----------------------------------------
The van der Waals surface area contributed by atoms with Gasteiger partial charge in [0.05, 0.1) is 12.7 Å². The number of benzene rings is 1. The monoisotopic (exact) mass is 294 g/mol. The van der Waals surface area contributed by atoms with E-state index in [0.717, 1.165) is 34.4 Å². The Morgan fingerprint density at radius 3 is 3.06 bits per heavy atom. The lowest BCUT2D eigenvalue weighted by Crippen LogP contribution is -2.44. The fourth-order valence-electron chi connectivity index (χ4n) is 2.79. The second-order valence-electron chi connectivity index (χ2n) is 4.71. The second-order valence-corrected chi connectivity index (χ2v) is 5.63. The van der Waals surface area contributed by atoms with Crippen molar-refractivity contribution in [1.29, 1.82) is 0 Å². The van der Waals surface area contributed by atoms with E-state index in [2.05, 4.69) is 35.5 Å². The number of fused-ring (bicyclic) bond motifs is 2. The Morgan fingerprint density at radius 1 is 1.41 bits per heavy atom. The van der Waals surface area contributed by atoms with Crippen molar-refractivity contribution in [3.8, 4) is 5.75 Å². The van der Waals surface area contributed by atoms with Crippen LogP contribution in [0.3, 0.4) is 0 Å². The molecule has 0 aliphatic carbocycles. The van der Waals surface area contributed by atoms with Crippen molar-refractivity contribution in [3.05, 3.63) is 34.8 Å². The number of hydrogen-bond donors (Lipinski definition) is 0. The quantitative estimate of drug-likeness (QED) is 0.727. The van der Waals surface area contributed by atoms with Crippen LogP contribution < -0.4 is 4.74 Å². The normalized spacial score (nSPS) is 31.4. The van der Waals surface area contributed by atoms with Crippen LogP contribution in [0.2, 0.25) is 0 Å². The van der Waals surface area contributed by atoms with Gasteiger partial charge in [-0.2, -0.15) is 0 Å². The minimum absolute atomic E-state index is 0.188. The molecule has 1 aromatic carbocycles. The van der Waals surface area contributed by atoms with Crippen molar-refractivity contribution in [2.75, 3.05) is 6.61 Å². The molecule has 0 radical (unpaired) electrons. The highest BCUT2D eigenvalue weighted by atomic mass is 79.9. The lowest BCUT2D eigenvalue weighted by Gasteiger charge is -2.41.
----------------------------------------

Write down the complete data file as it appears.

The van der Waals surface area contributed by atoms with Gasteiger partial charge in [0.05, 0.1) is 12.7 Å². The number of benzene rings is 1. The monoisotopic (exact) mass is 294 g/mol. The van der Waals surface area contributed by atoms with E-state index in [0.717, 1.165) is 34.4 Å². The Morgan fingerprint density at radius 3 is 3.06 bits per heavy atom. The lowest BCUT2D eigenvalue weighted by Crippen LogP contribution is -2.44. The fourth-order valence-electron chi connectivity index (χ4n) is 2.79. The second-order valence-electron chi connectivity index (χ2n) is 4.71. The second-order valence-corrected chi connectivity index (χ2v) is 5.63. The van der Waals surface area contributed by atoms with Crippen molar-refractivity contribution in [1.29, 1.82) is 0 Å². The van der Waals surface area contributed by atoms with E-state index in [2.05, 4.69) is 35.5 Å². The number of fused-ring (bicyclic) bond motifs is 2. The Morgan fingerprint density at radius 1 is 1.41 bits per heavy atom. The van der Waals surface area contributed by atoms with Crippen molar-refractivity contribution in [3.8, 4) is 5.75 Å². The van der Waals surface area contributed by atoms with Crippen LogP contribution in [0.3, 0.4) is 0 Å². The molecule has 0 aliphatic carbocycles. The van der Waals surface area contributed by atoms with Crippen molar-refractivity contribution in [3.05, 3.63) is 34.8 Å². The number of hydrogen-bond donors (Lipinski definition) is 0. The quantitative estimate of drug-likeness (QED) is 0.727. The van der Waals surface area contributed by atoms with Crippen LogP contribution < -0.4 is 4.74 Å². The normalized spacial score (nSPS) is 31.4. The van der Waals surface area contributed by atoms with Crippen LogP contribution in [0.2, 0.25) is 0 Å². The van der Waals surface area contributed by atoms with Gasteiger partial charge in [-0.2, -0.15) is 0 Å². The minimum absolute atomic E-state index is 0.188. The molecule has 1 aromatic carbocycles. The van der Waals surface area contributed by atoms with Crippen molar-refractivity contribution in [2.75, 3.05) is 6.61 Å². The molecule has 0 radical (unpaired) electrons. The highest BCUT2D eigenvalue weighted by atomic mass is 79.9. The lowest BCUT2D eigenvalue weighted by Gasteiger charge is -2.41.